The Peerless Prognosticator is ON THE AIR!!!
Well, here we are, the last home stand of the regular season. Eighty games in, and the Washington Capitals are secure in the knowledge that the will host a first round playoff matchup against the Philadelphia Flyers. Or the Columbus Blue Jackets. Or the New Jersey Devils. Or the California Seals. Or the Cleveland Barons.
OK, so neither of those last two teams, and before they can entertain any of the others for the first two games of Round 1 of the postseason, there is the matter of this home stand that starts on Thursday night against the Nashville Predators. The Preds appear to be the hockey intelligentsia’s pick as the most likely team to come out of the Western Conference for their second straight Stanley Cup final, so think of this matchup as a Stanley Cup preview.
And why not think of the Preds as the cream of the crop in the West? This is the best team, wins and points wise, in franchise history – 51 wins and 113 points going into their last two games of the season. They have come back to earth a bit over the last couple of weeks, though. After peeling off a 15-game points streak (14-0-1) over a one-month period from mid-February to mid-March, the Preds are 3-4-1 in their last eight games. That slump has been characterized by an unusual leakiness on defense and in goal. They have been out-shot, 269-249 over that span and have allowed 27 goals in those eight games (3.38 per game). Three times in those eight games Nashville allowed five or more goals.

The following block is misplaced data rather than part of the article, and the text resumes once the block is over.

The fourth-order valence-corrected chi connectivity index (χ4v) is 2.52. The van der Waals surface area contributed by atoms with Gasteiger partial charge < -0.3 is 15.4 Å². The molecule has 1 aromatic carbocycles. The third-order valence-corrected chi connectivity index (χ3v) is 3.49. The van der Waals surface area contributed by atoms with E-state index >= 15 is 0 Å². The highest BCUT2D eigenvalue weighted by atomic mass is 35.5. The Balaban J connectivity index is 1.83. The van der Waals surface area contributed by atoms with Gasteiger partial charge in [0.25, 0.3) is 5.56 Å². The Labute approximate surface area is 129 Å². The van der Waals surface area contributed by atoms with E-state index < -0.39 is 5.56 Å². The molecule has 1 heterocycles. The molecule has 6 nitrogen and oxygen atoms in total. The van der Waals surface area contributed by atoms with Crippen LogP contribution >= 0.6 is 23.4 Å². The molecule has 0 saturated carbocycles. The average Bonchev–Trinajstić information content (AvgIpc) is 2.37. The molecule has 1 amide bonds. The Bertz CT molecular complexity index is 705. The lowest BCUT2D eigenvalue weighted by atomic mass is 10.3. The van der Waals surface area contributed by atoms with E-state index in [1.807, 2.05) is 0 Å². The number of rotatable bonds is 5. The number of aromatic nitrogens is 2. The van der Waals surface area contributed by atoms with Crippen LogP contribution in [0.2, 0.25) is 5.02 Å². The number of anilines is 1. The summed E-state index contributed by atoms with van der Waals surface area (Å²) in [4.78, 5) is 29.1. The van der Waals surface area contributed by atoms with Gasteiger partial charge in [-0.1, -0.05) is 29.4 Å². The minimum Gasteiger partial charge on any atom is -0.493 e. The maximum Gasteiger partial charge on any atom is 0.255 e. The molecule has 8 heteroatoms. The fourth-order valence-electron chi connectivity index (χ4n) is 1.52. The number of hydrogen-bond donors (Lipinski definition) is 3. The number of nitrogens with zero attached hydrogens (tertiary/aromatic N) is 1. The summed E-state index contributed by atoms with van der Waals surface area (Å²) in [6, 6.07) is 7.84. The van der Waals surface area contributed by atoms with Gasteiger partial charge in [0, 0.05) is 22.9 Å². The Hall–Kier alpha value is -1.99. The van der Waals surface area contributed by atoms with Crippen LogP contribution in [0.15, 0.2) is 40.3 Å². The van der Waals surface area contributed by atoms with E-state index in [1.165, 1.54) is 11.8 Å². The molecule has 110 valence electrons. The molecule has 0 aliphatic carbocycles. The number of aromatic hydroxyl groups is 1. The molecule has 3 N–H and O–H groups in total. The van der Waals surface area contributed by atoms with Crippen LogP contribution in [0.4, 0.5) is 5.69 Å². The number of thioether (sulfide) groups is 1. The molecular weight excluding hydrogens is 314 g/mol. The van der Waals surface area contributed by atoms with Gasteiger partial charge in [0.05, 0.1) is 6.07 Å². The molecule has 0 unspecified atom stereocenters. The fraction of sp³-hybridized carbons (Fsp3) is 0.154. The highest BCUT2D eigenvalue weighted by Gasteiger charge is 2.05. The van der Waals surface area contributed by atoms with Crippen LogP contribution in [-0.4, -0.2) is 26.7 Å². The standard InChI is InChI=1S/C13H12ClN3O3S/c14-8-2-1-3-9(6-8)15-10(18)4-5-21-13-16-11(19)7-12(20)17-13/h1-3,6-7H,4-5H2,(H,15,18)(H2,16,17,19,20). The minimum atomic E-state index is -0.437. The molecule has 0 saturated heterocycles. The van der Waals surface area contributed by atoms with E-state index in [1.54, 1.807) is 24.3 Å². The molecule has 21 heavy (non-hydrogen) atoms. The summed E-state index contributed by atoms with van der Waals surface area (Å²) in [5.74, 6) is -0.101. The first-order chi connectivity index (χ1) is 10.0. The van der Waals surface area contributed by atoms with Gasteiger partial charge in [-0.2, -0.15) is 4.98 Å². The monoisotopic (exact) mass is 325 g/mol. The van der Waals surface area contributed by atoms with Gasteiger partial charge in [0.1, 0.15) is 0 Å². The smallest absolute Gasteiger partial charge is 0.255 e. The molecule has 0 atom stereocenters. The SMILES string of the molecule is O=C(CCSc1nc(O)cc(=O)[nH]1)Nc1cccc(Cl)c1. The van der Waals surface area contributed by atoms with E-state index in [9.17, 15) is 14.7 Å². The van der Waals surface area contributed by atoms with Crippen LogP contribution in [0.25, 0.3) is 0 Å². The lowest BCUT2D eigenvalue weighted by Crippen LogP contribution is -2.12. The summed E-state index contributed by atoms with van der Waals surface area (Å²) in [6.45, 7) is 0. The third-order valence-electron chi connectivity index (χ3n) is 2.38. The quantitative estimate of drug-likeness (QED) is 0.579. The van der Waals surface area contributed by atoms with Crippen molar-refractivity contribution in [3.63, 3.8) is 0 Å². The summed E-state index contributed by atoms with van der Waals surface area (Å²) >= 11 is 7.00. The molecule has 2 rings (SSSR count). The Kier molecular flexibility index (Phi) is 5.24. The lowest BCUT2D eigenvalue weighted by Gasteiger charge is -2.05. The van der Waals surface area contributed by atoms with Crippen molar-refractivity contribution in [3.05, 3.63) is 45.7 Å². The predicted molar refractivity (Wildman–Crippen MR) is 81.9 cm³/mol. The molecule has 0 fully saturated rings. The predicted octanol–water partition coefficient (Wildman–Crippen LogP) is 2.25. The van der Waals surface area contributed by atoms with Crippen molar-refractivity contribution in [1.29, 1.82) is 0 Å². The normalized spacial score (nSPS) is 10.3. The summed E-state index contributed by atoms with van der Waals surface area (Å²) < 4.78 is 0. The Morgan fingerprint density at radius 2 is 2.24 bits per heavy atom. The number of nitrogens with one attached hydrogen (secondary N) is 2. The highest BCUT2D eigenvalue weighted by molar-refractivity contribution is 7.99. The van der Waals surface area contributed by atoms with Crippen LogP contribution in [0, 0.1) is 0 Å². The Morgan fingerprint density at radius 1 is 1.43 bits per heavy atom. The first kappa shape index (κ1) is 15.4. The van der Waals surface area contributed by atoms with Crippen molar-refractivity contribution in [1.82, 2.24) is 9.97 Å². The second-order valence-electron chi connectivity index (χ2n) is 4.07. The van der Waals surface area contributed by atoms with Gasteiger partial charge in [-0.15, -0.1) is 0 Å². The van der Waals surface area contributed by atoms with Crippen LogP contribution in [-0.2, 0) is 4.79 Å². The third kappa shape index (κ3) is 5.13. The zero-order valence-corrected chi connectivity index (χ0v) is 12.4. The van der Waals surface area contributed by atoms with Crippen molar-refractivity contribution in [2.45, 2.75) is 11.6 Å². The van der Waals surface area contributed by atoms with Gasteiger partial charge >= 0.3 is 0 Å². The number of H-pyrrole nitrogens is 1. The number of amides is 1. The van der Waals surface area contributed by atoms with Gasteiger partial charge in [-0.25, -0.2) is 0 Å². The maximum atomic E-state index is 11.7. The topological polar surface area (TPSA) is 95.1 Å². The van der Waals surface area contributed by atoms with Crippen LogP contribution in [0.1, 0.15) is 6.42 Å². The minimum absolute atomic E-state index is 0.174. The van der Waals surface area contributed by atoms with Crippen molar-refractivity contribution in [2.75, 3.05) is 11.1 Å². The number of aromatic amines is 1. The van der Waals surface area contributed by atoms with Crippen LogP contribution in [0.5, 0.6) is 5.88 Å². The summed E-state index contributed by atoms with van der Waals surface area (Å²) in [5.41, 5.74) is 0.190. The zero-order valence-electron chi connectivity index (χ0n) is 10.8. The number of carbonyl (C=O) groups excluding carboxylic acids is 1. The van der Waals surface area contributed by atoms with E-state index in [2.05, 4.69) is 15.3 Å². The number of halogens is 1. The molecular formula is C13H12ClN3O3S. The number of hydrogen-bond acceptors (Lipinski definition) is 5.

It has put pressure on the offense to produce, and for Caps fans the player who instantly comes to mind is former Capitals first-round draft pick Filip Forsberg. Despite missing 12 games this season for a variety of reasons (including a three-game suspension for committing interference on the New York Rangers’ Jimmy Vesey in February), he leads the team in points (61), power play goals (11), and overtime goals (2). Forsberg is on the cusp of assembling his best year in this, his sixth NHL season. He already has a career high 38 assists, he is within three points of his career best (64 in 2015-2016), the 11 power play goals are a career high. And he drives success with his production. Forsberg has points in 41 of the 65 games he has played this season, and the Preds are 30-7-4 in those games. And although he is in just his sixth season with Nashville and fourth as a full time player, he is climbing the franchise history rankings. He enters this contest fifth in team history in goals scored (114), 14th in assists (138), ninth in points (252), 10th in power play goals (29), tied for fourth in game-winning goals (23), second in goals per game (0.35; minimum: 100 games played), 12th in assists per game (0.42), and fourth in points per game (0.77). He had consecutive three-point games before being blanked in the 2-1 loss to Florida on Tuesday night. Forsberg is 6-4-10, plus-4, in seven career games against Washington.